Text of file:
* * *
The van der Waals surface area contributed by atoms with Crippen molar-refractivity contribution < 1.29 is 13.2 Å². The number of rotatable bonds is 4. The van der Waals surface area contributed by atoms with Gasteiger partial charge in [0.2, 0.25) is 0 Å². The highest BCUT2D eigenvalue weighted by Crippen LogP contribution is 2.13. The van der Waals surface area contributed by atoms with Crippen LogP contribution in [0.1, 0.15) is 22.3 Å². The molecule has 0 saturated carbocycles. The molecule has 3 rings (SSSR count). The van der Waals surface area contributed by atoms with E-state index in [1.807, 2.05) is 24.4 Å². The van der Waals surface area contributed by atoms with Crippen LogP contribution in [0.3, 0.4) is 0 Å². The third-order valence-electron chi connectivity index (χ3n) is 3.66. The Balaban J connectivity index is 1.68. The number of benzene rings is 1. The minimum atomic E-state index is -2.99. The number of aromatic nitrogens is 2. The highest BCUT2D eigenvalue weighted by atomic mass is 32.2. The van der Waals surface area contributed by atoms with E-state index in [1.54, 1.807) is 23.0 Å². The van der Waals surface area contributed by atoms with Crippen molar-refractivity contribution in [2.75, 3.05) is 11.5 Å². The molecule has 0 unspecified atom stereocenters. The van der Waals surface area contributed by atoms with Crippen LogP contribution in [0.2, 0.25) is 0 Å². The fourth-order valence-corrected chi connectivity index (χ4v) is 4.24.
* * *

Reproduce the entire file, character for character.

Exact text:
The van der Waals surface area contributed by atoms with Crippen molar-refractivity contribution < 1.29 is 13.2 Å². The number of rotatable bonds is 4. The van der Waals surface area contributed by atoms with Gasteiger partial charge in [0.2, 0.25) is 0 Å². The highest BCUT2D eigenvalue weighted by Crippen LogP contribution is 2.13. The van der Waals surface area contributed by atoms with Crippen LogP contribution in [0.1, 0.15) is 22.3 Å². The molecule has 0 saturated carbocycles. The molecule has 3 rings (SSSR count). The van der Waals surface area contributed by atoms with E-state index in [1.807, 2.05) is 24.4 Å². The van der Waals surface area contributed by atoms with Crippen LogP contribution in [0.3, 0.4) is 0 Å². The third-order valence-electron chi connectivity index (χ3n) is 3.66. The Balaban J connectivity index is 1.68. The number of benzene rings is 1. The minimum atomic E-state index is -2.99. The number of aromatic nitrogens is 2. The highest BCUT2D eigenvalue weighted by atomic mass is 32.2. The van der Waals surface area contributed by atoms with E-state index in [1.54, 1.807) is 23.0 Å². The van der Waals surface area contributed by atoms with Crippen molar-refractivity contribution in [2.75, 3.05) is 11.5 Å². The molecule has 0 unspecified atom stereocenters. The van der Waals surface area contributed by atoms with Crippen LogP contribution in [0.2, 0.25) is 0 Å². The fourth-order valence-corrected chi connectivity index (χ4v) is 4.24.